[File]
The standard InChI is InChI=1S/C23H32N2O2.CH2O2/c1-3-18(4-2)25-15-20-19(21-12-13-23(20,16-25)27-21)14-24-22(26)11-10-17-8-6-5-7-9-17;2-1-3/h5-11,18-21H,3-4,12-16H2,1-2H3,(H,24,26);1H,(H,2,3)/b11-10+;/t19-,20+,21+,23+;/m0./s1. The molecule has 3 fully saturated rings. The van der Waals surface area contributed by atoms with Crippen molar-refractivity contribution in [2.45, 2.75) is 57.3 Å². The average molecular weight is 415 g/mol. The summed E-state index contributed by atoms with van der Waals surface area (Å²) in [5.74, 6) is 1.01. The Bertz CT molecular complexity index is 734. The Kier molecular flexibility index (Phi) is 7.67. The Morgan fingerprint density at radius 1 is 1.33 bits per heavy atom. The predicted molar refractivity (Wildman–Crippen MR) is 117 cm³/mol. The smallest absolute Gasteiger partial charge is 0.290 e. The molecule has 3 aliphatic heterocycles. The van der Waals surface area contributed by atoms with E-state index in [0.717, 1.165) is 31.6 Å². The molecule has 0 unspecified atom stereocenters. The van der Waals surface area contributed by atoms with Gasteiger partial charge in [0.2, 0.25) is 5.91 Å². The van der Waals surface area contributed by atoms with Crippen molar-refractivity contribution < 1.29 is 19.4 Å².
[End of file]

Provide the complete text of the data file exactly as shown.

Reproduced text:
The standard InChI is InChI=1S/C23H32N2O2.CH2O2/c1-3-18(4-2)25-15-20-19(21-12-13-23(20,16-25)27-21)14-24-22(26)11-10-17-8-6-5-7-9-17;2-1-3/h5-11,18-21H,3-4,12-16H2,1-2H3,(H,24,26);1H,(H,2,3)/b11-10+;/t19-,20+,21+,23+;/m0./s1. The molecule has 3 fully saturated rings. The van der Waals surface area contributed by atoms with Crippen molar-refractivity contribution in [2.45, 2.75) is 57.3 Å². The average molecular weight is 415 g/mol. The summed E-state index contributed by atoms with van der Waals surface area (Å²) in [5.74, 6) is 1.01. The Bertz CT molecular complexity index is 734. The Kier molecular flexibility index (Phi) is 7.67. The Morgan fingerprint density at radius 1 is 1.33 bits per heavy atom. The predicted molar refractivity (Wildman–Crippen MR) is 117 cm³/mol. The smallest absolute Gasteiger partial charge is 0.290 e. The molecule has 3 aliphatic heterocycles. The van der Waals surface area contributed by atoms with E-state index in [0.717, 1.165) is 31.6 Å². The molecule has 0 unspecified atom stereocenters. The van der Waals surface area contributed by atoms with Gasteiger partial charge in [0.2, 0.25) is 5.91 Å². The van der Waals surface area contributed by atoms with Crippen molar-refractivity contribution < 1.29 is 19.4 Å².